Monday, June 28, 2010

Beyond School

I've been seeing stories about cyberbullying popping up in the media quite a bit lately. I guess it's one of those stories that's pretty easy to cover and is guaranteed to arouse some feeling. I mean, who's in favor of bullying? I imagine editors across the country thinking, "We'll send a reporter to the school, talk to some bullied teens, and the story will just write itself. Piece of cake!" The New York Times is the latest entry with a pretty long story today.

Here's my take. I don't know whether or not schools have the authority to impose restrictions on what happens outside of schools. I also know that when school districts - like in New York - try to ban things like sexting, it raises the obvious question of how it's going to be enforced. Given that there are often issues with addressing misbehavior in school, how are we going to enforce rules on things that happen outside of school?

What comes to my mind, though, is that this latest push is symptomatic of society's larger expectation that schools are going to be able to fix everything that needs fixing in today's kids. Reading behind grade level? We need better teachers and more accountability and that will make all kids learn. Cyberbullying taking place at home? The school system will spring into action.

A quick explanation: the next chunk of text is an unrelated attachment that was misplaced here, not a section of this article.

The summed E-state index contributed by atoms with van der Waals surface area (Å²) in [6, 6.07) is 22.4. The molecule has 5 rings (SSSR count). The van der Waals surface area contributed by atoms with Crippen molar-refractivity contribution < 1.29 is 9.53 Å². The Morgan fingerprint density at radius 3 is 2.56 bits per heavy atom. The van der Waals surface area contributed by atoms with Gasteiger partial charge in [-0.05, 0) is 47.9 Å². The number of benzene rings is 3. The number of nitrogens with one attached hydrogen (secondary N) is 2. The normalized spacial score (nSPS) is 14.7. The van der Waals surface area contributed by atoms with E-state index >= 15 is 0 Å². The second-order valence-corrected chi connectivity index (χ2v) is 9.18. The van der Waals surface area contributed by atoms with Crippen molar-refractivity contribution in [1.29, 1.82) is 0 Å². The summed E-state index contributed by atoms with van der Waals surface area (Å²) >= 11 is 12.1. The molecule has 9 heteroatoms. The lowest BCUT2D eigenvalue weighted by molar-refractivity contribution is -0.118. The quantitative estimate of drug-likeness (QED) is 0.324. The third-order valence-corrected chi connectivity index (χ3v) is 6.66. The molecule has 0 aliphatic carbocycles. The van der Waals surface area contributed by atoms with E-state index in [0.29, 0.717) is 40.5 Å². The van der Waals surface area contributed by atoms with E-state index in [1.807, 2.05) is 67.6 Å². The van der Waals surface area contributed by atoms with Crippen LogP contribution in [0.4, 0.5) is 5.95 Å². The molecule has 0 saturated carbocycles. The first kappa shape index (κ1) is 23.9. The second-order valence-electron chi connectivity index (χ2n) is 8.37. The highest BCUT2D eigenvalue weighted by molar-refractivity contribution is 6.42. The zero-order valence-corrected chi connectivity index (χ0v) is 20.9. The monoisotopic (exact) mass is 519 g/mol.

In either instance, I think the school-only approach is unrealistic. In either case, teachers and school administrators are constrained by time, access, and availability. Certainly schools can be the focal point for addressing issues having to do with kids. In fact, schools should be the focal point. But they cannot be the only point. Kids need more than schools.

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